Did you know? A study by Royal London in the UK found that 68 percent of people felt better about money management after talking with a financial advisor.
Could you reduce the amount or the frequency of the expense? It’s not about being restrictive, but making small concessions can have a big impact without it being noticeable. Is cutting out a boozy dinner or two a month really going to impact your social life? Probably not, but it could easily free up more money for essential costs or paying off any bad debt.
These concessions may feel like you are reducing your lifestyle initially, but if you make them gradually over time, they’ll feel like they have less of an impact. And the improvements to your financial and mental wellbeing may will be worth it.
#4 Keep an emergency fund
The National Endowment for Financial Education in the US found that the biggest cause of financial stress in America is not having enough emergency savings.
In an environment like Hong Kong, where taxes are low and where borrowing is cheap, it’s easy to overlook the foundations of planning If you did lose your job, how many months of your outgoings could you cover? How long might it take you to find a job that pays the same as before?
What if the market has dropped suddenly and you don’t want to liquidate investments? What if your money is in property and you can’t release equity or realise the value quickly enough?
Having an emergency buffer of three to six months of your essential expenses covered will mean that if something does happen, you have a good period of time not to worry about money, and you can focus on getting things back on track.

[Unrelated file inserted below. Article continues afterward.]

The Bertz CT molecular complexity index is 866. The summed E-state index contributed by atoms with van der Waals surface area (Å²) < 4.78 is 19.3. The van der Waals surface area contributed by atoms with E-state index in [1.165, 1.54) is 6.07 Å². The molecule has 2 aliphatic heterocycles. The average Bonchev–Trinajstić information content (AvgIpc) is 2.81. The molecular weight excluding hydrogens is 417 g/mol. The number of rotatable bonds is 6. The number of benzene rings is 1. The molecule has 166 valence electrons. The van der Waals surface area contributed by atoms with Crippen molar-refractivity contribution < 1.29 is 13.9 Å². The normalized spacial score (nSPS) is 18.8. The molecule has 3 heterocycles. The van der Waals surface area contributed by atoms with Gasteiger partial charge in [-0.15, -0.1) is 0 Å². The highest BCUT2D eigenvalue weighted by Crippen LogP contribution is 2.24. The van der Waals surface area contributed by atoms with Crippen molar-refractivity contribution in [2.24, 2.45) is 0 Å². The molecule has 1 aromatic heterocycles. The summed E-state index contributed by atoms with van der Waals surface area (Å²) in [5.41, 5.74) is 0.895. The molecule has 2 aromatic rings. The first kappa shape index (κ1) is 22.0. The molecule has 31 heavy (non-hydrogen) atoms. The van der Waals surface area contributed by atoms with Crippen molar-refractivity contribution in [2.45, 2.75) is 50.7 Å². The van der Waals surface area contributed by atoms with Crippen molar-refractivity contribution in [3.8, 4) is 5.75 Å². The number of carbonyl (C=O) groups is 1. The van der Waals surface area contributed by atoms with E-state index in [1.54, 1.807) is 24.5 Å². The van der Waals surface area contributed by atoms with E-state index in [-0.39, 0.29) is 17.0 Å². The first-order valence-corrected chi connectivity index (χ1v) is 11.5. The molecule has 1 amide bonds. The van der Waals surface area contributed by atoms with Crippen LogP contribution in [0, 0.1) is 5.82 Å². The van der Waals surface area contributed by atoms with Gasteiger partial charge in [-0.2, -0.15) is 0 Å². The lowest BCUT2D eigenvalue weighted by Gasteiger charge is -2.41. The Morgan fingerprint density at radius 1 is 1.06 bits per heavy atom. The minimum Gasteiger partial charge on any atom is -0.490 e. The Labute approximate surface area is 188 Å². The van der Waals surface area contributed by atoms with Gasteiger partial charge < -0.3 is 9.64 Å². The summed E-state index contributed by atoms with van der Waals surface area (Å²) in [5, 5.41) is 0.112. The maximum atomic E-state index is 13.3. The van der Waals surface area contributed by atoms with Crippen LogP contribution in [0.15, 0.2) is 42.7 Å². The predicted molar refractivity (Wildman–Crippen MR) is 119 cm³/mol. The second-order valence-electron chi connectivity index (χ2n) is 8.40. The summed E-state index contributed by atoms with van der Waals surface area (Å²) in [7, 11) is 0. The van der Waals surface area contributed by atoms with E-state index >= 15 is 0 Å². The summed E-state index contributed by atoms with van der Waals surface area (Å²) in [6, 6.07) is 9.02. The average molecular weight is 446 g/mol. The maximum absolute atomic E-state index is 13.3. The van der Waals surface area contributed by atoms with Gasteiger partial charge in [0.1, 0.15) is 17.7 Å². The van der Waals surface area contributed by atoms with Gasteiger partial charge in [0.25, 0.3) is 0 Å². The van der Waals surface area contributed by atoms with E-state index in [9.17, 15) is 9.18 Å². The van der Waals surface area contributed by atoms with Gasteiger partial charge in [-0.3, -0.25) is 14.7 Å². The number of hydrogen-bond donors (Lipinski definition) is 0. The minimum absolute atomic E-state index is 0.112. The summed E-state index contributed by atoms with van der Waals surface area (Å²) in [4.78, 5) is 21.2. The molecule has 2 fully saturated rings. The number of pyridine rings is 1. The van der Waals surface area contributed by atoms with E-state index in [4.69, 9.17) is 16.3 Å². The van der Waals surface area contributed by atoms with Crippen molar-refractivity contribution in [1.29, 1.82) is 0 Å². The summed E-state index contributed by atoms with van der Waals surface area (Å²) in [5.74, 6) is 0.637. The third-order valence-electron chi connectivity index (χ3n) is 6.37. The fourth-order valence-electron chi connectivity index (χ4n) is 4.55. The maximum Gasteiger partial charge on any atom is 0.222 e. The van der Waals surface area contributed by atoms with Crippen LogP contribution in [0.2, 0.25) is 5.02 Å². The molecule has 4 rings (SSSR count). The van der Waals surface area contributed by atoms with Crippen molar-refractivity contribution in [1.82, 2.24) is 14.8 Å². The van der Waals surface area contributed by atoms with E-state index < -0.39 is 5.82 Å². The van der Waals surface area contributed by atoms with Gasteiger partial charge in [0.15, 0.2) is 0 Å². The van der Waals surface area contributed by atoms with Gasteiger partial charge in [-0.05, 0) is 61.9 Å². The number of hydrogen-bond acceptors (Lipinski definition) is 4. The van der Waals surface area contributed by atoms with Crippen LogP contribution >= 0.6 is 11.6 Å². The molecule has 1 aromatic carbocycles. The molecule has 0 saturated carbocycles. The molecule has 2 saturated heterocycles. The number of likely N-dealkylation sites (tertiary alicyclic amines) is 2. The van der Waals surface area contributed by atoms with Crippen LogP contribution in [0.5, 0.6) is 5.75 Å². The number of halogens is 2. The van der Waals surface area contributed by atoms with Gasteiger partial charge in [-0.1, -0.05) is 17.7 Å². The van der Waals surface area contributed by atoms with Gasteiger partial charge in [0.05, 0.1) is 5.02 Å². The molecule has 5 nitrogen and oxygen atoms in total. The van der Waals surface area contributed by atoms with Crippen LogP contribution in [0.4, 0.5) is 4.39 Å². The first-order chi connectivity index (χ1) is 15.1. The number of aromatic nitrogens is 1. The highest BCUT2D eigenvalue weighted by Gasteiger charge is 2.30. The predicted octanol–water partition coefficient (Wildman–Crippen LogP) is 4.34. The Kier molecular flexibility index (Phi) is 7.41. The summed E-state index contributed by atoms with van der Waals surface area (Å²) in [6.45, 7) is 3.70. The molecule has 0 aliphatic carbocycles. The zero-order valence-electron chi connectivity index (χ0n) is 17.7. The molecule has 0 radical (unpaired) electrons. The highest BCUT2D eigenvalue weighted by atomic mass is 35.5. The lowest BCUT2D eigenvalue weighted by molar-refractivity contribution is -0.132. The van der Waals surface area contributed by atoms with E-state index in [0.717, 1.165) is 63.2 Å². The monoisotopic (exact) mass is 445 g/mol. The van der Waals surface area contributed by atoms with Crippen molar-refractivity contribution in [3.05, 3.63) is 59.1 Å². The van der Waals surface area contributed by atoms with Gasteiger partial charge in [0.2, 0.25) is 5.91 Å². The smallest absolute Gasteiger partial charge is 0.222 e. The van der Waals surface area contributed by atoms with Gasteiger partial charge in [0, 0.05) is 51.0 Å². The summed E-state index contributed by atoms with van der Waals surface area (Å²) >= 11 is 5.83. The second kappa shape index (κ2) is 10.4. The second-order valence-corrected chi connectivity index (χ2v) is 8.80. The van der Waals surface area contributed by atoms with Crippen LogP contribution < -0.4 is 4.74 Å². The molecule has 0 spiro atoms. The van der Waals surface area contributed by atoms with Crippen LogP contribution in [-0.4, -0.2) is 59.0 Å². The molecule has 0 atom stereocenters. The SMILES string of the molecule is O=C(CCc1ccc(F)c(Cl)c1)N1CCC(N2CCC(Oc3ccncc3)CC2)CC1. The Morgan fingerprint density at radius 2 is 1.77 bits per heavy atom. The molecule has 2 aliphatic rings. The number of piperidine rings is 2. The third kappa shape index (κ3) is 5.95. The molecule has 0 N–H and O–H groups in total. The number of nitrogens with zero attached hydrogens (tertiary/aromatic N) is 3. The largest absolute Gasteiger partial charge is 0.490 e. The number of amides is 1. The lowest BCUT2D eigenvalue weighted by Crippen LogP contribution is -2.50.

#5 Establish mental, physical and financial routines
We’re all aware of the physical benefits of having a consistent exercise routine as well as the positive impact it has on mental health. As with your physical health, if you neglect your financial situation, it will likely stagnate or deteriorate.
It’s important to have a balance between mental, physical and financial health; too much or not enough of one, and the others may suffer. So having a secure financial situation will not make you happy unless you also have physical and mental health.
In the same way that you might have a training plan to achieve a fitness goal, a financial plan can help you to achieve your financial goals. I would say the number one issue clients come to us with is a lack of structure or a plan.
A consistent routine for your financial situation is also a positive feedback loop; as with exercise – action leads to more action, and the consistent accrual of wealth by saving regularly.
Are you investing on a regular basis? Do you know where you are financially versus where you hoped or needed to be to achieve your goal? Is your financial health optimised? These are all questions that a financial plan can help you with.
If you’re currently experiencing financial challenges, don’t ignore the issue. And don’t hesitate to reach out to us; we can help you make sensible decisions to improve your situation.
Simon is regulated by both the HK Confederation of Insurance Brokers (011833) and the Securities and Futures Commission (BGY807).
This article first appeared in the Autumn 2021 issue of Expat Living magazine. Subscribe now so you never miss an issue.